MTH 244 Section 02 Differential Equations Spring 2011
Department of Mathematics, University of Rhode Island
Calendar, Suggested Problems link
Instructor

Orlando Merino, merino@math.uri.edu, 8744442, Lippitt Hall 101C 
Class Meets

Bliss Hall 205, MWF 12  12:50 
Text

Ordinary Differential Equations by Finizio and Ladas, Third Editio, Simon and Schuster or PWS Publishing Co. 
Prerequisites

MTH 243 or permission of the instructor 
Topics 
First order differential equations (separable, homogeneous, linear, exact). Existence and uniqueness theorems for differential equations Linear differential equations – general theory (homogeneous and nonhomogeneous, constant and variable coefficients, undetermined coefficients, variation of parameters. Systems of linear differential equations Laplace transform and applications to solving linear differential equations Solving linear differential equations with the method of series Numerical solutions of ordinary differential equations

Evaluation

Four tests 10 % each, Final Exam 30 %, CAS projects 12 %, Homework/quizzes 18 %. The policy for late hw/projects will be announced in class.

About the Course 
MTH 244 is the first course in Ordinary Differential Equations. We will study mathematical techniques involving differential equations used in the analysis of physical, biological and economic phenomena. Emphasis is placed on the use of established methods, rather than rigorous foundations. 
Technology

We will use the software Mathematica, which is available at URI computer labs.. 
Electronic Devices

Unless explicitly stated by the instructor during class time, all electronic devices are forbidden. This includes cellular phones, ipods and alike, ipads and other tablets, calculators, netbooks, laptops. 
Instructor's expectations 
[Based on: Zucker, S., Teaching at the University Level, AMS Notices (43), 1996, pp 863865.] 
Special Needs 
Any student with a documented disability is welcome to contact me early in the semester so that we may work out reasonable accomodations to support your success in this course. Students should also contact Disability Services for Student, Office of Student Life, 330 Memorial Union, Kingston, 8742098. 
Academic Honesty 
Students are expected to be honest in all academic work. A student's name on any written work shall be regarded as assurance that the work is the result of the student's own thought and study. Work should be stated in the student's own words, properly attributed to its source. Students have an obligation to know how to quote, paraphrase, summarize, or reference the work of others with integrity. The following are examples of academic dishonesty.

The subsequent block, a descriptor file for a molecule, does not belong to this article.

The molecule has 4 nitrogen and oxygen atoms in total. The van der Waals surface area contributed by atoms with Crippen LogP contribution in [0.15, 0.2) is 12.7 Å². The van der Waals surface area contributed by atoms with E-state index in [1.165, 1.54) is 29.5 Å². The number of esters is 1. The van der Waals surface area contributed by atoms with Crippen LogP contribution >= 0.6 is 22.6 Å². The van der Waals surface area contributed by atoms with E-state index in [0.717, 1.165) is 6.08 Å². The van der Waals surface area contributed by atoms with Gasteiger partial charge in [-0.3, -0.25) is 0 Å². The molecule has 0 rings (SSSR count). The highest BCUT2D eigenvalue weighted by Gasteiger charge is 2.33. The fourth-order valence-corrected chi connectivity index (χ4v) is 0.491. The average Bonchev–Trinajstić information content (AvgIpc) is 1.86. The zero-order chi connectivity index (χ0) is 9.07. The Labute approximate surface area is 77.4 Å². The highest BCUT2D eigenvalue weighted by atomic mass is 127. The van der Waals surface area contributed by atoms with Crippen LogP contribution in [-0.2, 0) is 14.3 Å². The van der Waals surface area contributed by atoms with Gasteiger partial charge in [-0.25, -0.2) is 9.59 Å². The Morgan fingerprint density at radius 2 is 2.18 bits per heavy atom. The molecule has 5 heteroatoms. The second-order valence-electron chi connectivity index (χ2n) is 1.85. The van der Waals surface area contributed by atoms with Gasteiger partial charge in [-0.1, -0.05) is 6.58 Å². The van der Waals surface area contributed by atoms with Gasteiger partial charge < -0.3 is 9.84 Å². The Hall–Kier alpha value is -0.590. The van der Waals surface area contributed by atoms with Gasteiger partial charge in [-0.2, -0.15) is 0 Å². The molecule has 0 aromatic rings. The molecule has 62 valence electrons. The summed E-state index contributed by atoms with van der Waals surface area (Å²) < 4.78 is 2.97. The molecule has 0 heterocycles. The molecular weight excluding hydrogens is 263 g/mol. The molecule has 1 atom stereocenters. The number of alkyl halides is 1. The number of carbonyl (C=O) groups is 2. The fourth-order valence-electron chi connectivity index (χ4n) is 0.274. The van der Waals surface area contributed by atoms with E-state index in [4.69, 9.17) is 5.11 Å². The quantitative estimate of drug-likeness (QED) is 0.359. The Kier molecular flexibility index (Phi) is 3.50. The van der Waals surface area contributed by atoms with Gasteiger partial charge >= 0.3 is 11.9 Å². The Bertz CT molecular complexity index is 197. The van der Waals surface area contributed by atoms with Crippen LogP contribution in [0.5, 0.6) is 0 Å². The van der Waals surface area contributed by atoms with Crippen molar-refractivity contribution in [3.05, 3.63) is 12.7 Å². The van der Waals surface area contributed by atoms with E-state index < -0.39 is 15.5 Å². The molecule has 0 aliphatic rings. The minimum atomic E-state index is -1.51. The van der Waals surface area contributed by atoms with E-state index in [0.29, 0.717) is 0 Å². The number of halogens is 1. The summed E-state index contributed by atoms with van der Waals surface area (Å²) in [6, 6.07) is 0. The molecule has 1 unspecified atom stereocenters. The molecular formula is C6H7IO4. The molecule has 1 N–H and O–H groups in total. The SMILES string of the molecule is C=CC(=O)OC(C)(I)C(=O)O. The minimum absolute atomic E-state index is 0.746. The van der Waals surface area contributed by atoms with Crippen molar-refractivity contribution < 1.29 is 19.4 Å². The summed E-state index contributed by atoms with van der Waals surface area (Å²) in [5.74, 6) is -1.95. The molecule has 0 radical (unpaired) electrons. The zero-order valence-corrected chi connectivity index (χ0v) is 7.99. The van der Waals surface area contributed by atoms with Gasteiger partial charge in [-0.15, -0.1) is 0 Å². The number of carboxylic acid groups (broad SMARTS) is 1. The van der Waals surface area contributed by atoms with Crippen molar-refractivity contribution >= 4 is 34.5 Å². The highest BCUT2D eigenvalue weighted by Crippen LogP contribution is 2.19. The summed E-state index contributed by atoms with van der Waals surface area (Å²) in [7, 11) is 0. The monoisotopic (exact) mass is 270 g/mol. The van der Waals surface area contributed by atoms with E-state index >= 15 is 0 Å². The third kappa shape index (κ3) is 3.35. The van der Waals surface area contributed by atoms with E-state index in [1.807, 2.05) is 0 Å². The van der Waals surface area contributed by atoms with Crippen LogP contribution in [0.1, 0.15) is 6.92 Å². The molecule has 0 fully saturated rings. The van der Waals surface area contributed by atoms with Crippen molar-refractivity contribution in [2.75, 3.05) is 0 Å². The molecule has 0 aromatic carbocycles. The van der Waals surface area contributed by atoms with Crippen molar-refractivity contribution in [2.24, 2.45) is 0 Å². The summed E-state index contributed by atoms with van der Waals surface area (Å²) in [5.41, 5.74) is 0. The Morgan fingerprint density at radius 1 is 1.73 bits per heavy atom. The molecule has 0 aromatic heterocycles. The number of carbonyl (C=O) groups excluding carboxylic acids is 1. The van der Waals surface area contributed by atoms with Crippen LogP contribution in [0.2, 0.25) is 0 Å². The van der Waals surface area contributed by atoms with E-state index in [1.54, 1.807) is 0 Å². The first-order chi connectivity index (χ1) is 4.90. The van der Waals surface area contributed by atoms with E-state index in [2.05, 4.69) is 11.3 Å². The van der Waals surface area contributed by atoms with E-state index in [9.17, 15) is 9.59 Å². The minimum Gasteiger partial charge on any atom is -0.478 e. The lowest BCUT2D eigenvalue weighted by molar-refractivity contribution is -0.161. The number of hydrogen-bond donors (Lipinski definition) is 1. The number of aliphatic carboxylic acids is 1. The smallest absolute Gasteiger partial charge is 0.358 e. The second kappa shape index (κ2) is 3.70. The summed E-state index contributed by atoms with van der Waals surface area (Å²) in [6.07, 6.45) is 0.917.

Illness 
If you become ill, notify me at 8744442 or merino@math.uri.edu of your status, and we will communicate through the medium we have established for the class. We will work together to ensure that course instruction and work is completed. We will follow regulations as stated in the University Manual 8.51.18.51.14 www.uri.edu/facsen/8.508.57.html 
Additional Information 
The University Manual (See www.uri.edu/facsen/MANUAL_08.html ) contains useful information: 8.39.1012 (attendance); 8.51.1114 (excused absences); 8.51.15 (examinations during the semester); 8.51.16 (final examinations); 8.27.1619, 8.27.1719, 8.27.1015 (plagiarisminstructor's responsibilities, judicial action, and student's responsibilities); and 8.52.10 (grading criteria). 
Civility Policy 
The University of Rhode Island has adopted a civility policy regarding disruptive classroom behaviors. Disruptive behaviors are defined as behaviors that interfere with the learning and/or teaching process. Disruptive behaviors in the classroom include inappropriate talking during lectures or class discussions or in any manner interfering with other student's ability to have a quality learning experience. Students who engage in disruptive behavior will receive one warning without penalty. Continued incidents of disrupting the class will result in the initiation of removal procedures or the loss of a letter grade. Disruptive behaviors include cell phone and pager use. Cell phones and pagers must be turned off, silent, and out of sight during classes, and you should not be checking for calls or messages during class (including "texting"). Common sense and common courtesy should govern classroom civility. 
"Incomplete" grade 
I follow to the letter the URI regulations concerning incomplete grades, namely the following paragraphs taken from the university manual: